**Editors note: This article has been updated for 2018 HERE.
In addition to being Bath Safety Month and Tubers & Dried Fruits Month (no, really), January has also been designated as Get Organized Month by the National Association of Professional Organizers. And it’s a natural time of year for businesses to go through their records and files and see what they can get rid of.
But employee records can pose a variety of issues in terms of what can and can’t safely be shredded: the cost of record storage, the potential legal cost of finding all that information again in the event of a lawsuit, even federal statutes about how long certain records must be kept.
Fortunately, our friend Diane Geller of Gentry Locke Rakes & Moore, LLP has provided this handy chart to show how long you need to keep different sorts of employee records:
|Type of Documents||Specific Documents||Retention|
|Pre-Employment Information||Job advertisements, applications.Resumes and related employment materials interview notes and records, background checks.
Preliminary drug test results, driving records.
Employment verifications, letters of reference.
All records relating to selection procedures and tests administered.
|1 year for applicants who were not hired.(The paperwork for the hired applicants will be shifted to the General Personnel Records.)|
|I-9 Forms||I-9 forms and copies of supporting documents.||Longer of 3 years from hiring or 1 year after termination. Note: these should be maintained in a separate file.|
|Employee Medical Records||Doctor notes, FMLA forms, fitness for duty and other medical exams, drug tests and the like — and possibly workers compensation files.||4 years after termination, unless workers compensation files are not segregated.Medical records should be maintained in a separate file with access on a need-to-know basis only. Workers’ compensation records should be segregated into a separate file as they need to be kept for 30 years after the employee is separated in order to ensure compliance with OSHA.|
|Compensation Records||Federal and state payroll taxes, FLSA and EPA records, wages, benefits, bonuses, etc.||4 years after termination. (While certain documents are only required for 3 years, the fact that tax information is required for 4 years will allow consistency.)|
|Benefit Plan Records||Plan documents, election forms, eligibility determination records, notices, etc.||6 years as required by ERISA.|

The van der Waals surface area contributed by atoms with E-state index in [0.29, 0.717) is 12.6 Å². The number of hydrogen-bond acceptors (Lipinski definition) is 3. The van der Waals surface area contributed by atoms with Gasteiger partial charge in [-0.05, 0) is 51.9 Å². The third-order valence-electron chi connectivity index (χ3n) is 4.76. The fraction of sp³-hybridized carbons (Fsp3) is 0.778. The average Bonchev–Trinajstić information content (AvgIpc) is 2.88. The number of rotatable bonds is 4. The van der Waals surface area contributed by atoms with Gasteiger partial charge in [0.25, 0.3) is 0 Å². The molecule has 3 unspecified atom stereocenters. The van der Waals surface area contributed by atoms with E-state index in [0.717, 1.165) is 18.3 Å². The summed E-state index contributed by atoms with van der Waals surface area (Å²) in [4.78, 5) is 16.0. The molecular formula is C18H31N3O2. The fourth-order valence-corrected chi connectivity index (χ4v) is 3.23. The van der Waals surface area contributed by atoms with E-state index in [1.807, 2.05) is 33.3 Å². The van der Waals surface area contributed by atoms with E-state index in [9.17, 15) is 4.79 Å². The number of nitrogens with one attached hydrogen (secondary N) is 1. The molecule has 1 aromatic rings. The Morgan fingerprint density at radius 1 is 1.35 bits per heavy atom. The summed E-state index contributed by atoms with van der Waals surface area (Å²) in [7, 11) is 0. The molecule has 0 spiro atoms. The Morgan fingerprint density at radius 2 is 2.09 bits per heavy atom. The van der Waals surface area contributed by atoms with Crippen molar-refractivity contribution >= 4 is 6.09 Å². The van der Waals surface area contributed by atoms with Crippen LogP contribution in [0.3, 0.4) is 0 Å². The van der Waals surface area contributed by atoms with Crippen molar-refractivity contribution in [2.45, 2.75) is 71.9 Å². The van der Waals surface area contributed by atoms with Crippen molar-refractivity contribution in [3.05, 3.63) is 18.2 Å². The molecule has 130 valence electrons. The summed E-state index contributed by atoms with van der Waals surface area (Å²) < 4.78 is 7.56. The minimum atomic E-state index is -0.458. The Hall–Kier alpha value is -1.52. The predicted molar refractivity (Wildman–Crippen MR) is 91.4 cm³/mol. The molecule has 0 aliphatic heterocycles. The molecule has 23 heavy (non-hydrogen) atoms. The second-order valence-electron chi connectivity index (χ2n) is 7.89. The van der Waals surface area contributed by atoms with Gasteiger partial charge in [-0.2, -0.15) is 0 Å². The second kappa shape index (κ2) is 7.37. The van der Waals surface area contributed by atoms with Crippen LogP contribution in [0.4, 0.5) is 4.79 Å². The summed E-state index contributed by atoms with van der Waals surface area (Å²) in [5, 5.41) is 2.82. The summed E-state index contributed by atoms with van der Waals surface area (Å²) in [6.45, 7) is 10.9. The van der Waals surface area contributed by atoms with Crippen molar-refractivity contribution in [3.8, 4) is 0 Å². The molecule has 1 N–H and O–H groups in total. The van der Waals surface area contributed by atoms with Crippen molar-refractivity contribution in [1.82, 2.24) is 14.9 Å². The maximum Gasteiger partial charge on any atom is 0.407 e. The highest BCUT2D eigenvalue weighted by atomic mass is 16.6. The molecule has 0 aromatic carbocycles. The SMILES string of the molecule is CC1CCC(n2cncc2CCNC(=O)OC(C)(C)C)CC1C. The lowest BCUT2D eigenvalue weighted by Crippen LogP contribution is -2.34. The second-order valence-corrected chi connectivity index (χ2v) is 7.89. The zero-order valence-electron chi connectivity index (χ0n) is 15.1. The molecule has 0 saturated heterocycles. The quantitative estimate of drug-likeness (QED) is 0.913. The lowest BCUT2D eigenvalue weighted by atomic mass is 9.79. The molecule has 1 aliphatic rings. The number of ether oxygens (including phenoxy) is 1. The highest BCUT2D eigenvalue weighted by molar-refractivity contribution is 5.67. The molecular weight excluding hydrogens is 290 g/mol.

|General Personnel Records||All other records related to employment, personnel evaluations, disciplinary records, etc.||3 years, unless the employee has a written employment contract. If contractual, then you must comply with the statute of limitations in your state related to contracts (generally up to 6 years).|
|Government Compliance Reports||EEO-1, VETS 100Affirmative Action Plans
OSHA related records
|4 years after filing.2 years after close of the applicable year.
5 years after the year to which the records relate. This includes OSHA Forms 101/200/300/300A—30 years if employer is required to conduct medical examinations, monitor for exposure to hazardous materials or chemicals or monitor significant adverse reactions to health of employees, those records must be kept for the duration of employment plus 30 years.
|Government Compliance Reports, contd.||Benefit Plan Reports – IRS Form 5500Tax Reports
Motor Carrier Safety Testing
|6 years4 years from the date the tax is due or paid.
5 years unless otherwise specified for controlled substance and alcohol use testing program for its commercial drivers
|Training, Selection Materials, Handbooks, Policies||6 years beyond period in use|
|Litigation Hold Matters||No statutory requirement regarding retention after a formal complaint (i.e., a complaint that involves either a federal agency, an arbitration or a court action) is resolved, it is our recommendation that records relating to these “concluded” suits only be kept for a period of five years after the resolution of the complaint.|
Now, bear in mind, these are just recommendations. Not only are they not the same as actual legal advice, they may not be the best choice for your company. What would be better? Crafting your own document retention policy, complete with the specific government requirements for the types of employee records you keep and your individual requirements for your business’s unique needs, based on your expertise or that of your legal advisor.
Such a policy would include a designated procedure for disposing of documents (shredding is recommended), and a regular schedule of when documents should be reviewed and purged. Ideally, the document review would take place every quarter, but it should at least take place once a year. And perhaps the best time for that is January. You know, National Polka Music Month (really).Share this Post